Leadership: Preventing Opportunity Blindness

May 9, 2016

"This is due. That is soon to be late. There is too much work and not enough resources," a manager listens to her employee declare. The scene is clear as day and is a frequent occurrence in our workplaces. Time compresses, commitments pile up and performance expectations are at their highest levels. We all are extremely busy.

The manager responds, "I know but at the end of the day, I need you to figure it out. You may need to invest more sweat equity into your projects to shorten the schedule and keep costs down. Stop by my office later so we can discuss."

The employee's thoughts are now on overdrive as he contemplates a response that does not leave him without a job. "Okay," replies James.

All the while, a team member eavesdrops and immediately sympathizes with her co-worker. Thoughts run through her head: "I am flat-lined as well. I need to make a quick exit before I am assigned some of his work simply through the proximity principle." There she goes, knocking over every obstacle out of the way to evade what she perceives as a moment of impact, a potential work reallocation event.

She catches up with two other team members and decides to report the news flash. "Hey guys, I just overheard James complain to Susan about how much work he has and how he cannot get it all done. That is not the worst of it. Susan told him that she expected him to get it done and to put in extra unpaid hours to keep the project costs down. Can you believe that?"

"Look, we are all busy," replies Jaime. "I know I am too busy as well with a slew of project deadlines coming up."

"I know what you mean, Jaime. We are all in the same boat. Perhaps we can find a way for us to meet as a team, put our collective intellectual resources together and come up with a strategy to overcome these challenges," Roberto noted.

"I hear you, but I am not listening," Jamie snaps at Roberto. "You know how it is around here; the person that comes up with the bright ideas winds up writing whitepapers and with more work. Who needs that?"

"I guess you are right. It seems as though that is always the case," Roberto concurred.

Preventing Opportunity Blindness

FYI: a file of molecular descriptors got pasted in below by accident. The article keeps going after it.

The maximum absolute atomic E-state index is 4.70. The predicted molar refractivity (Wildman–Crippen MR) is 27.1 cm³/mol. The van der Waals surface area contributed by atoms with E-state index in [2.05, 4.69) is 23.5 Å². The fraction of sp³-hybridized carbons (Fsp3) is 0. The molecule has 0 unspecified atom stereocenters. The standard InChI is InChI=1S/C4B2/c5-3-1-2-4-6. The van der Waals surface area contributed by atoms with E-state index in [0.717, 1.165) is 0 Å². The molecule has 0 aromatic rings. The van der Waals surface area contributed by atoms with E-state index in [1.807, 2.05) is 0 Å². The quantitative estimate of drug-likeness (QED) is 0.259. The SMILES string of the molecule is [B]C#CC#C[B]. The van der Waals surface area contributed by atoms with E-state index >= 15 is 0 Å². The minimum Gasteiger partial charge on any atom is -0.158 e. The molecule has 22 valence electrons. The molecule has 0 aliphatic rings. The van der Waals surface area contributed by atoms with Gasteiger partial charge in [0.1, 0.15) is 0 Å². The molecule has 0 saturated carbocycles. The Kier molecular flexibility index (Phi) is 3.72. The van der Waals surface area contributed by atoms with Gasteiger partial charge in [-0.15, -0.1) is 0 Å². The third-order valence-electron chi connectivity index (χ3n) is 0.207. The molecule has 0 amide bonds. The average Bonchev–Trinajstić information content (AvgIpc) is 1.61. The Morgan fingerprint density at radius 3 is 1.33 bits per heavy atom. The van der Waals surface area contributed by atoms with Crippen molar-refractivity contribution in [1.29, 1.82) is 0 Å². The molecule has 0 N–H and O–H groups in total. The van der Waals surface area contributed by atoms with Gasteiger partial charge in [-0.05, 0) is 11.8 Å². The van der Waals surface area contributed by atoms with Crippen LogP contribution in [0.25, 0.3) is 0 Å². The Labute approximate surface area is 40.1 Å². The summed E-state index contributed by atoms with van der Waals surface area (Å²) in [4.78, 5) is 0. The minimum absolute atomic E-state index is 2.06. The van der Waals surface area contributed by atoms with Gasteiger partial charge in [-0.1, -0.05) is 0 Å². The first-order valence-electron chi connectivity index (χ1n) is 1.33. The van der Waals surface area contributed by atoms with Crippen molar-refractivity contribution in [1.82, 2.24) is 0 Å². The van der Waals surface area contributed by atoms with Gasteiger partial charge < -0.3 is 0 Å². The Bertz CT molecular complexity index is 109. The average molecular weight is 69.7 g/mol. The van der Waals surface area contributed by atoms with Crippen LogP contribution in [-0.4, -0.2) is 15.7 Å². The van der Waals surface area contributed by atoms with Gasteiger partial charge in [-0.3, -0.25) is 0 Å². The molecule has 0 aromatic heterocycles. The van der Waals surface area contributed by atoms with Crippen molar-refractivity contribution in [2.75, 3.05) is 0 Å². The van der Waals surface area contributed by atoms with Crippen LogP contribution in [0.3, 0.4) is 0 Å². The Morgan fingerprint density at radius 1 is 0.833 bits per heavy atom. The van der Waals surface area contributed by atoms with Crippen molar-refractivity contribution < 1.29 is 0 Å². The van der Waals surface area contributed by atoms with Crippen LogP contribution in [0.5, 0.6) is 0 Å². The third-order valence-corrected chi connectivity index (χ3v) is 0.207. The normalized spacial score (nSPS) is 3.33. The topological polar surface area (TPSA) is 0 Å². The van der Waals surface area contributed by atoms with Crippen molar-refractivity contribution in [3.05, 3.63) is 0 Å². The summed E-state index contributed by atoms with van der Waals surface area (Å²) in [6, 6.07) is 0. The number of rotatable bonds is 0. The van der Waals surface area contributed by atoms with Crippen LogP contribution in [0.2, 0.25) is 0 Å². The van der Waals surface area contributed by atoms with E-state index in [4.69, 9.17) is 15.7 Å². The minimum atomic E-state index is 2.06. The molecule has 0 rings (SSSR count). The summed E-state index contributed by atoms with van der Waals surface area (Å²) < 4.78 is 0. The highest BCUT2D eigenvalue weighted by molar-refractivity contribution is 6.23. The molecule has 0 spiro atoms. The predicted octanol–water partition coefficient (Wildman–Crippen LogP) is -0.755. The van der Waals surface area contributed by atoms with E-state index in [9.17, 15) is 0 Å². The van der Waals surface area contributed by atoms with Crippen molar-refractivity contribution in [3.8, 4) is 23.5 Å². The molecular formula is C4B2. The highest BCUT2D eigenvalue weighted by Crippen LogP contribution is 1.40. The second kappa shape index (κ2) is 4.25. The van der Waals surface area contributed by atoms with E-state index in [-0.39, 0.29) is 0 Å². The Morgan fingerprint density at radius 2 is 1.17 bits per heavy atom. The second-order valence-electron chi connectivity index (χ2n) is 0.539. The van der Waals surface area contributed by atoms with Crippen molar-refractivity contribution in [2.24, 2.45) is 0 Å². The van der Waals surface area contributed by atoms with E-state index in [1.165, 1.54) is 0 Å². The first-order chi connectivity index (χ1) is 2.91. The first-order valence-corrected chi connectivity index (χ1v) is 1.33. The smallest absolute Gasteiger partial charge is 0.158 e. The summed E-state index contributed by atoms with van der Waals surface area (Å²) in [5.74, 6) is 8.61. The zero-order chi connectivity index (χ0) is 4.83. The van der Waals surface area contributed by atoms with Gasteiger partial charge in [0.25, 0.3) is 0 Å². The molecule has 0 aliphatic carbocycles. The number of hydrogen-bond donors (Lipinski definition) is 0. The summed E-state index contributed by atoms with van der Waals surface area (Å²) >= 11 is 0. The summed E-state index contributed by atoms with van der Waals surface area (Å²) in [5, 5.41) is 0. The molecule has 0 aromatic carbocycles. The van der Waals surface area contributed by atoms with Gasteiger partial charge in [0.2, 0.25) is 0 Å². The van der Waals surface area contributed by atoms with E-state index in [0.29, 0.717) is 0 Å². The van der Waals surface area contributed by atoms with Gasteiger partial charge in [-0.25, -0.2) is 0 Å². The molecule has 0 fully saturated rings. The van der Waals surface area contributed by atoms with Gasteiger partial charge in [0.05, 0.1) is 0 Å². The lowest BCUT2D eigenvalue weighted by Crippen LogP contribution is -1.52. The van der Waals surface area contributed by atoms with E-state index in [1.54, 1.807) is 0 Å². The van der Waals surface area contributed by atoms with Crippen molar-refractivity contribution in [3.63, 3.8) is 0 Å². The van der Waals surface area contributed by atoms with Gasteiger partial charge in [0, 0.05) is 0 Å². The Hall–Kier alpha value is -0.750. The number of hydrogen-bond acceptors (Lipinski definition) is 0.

Frequently, we allow our work environment, commitments and other people to control our thoughts. Thoughts drive behavior and they infuse us with either vision or blindness. We place ourselves at a place where the walls we voluntarily build keep us from seeing the real opportunities that are there for the making or for the taking. Often, our well-constructed walls limit professional growth and advancement within the organization. These walls also harm your business as innovation and work process efficiency takes a back seat to organizational distractions, stress and mission failure points.

In the case of Susan, she and her team are so blinded by a “this is mine and that is theirs” culture, work overload and perceptions that their situation is on a fast train towards a predictable and unfortunate destination: opportunity blindness.

Everyone on Susan's team, including Susan, has the ability and capability to step up and be a leader. Opportunities are there; all they have to do is tear down those virtual walls to see and take advantage of them.

In this scenario, Roberto is on the right track before he allowed himself to be derailed by Jaime. In the face of perceived impossibilities, only the team that unites in a common conversation has a chance at visualizing opportunities.

Most people notice flat lines when presented with flat lines. Innovative and productive people view things differently when presented with these flat lines. They see mountains and canyons all representing opportunities for growth and prosperity for themselves and their organization.

Preventing opportunity blindness is the purposeful act of facilitating vision through the process of thinking differently. It is about creating and building opportunities when most people are simply too blind see them.

When you sense your team is scattering at the thought of helping each other, make a choice to make a difference. This is an opportunity. Make it a conversation about leadership and take the other train towards the gift of vision.

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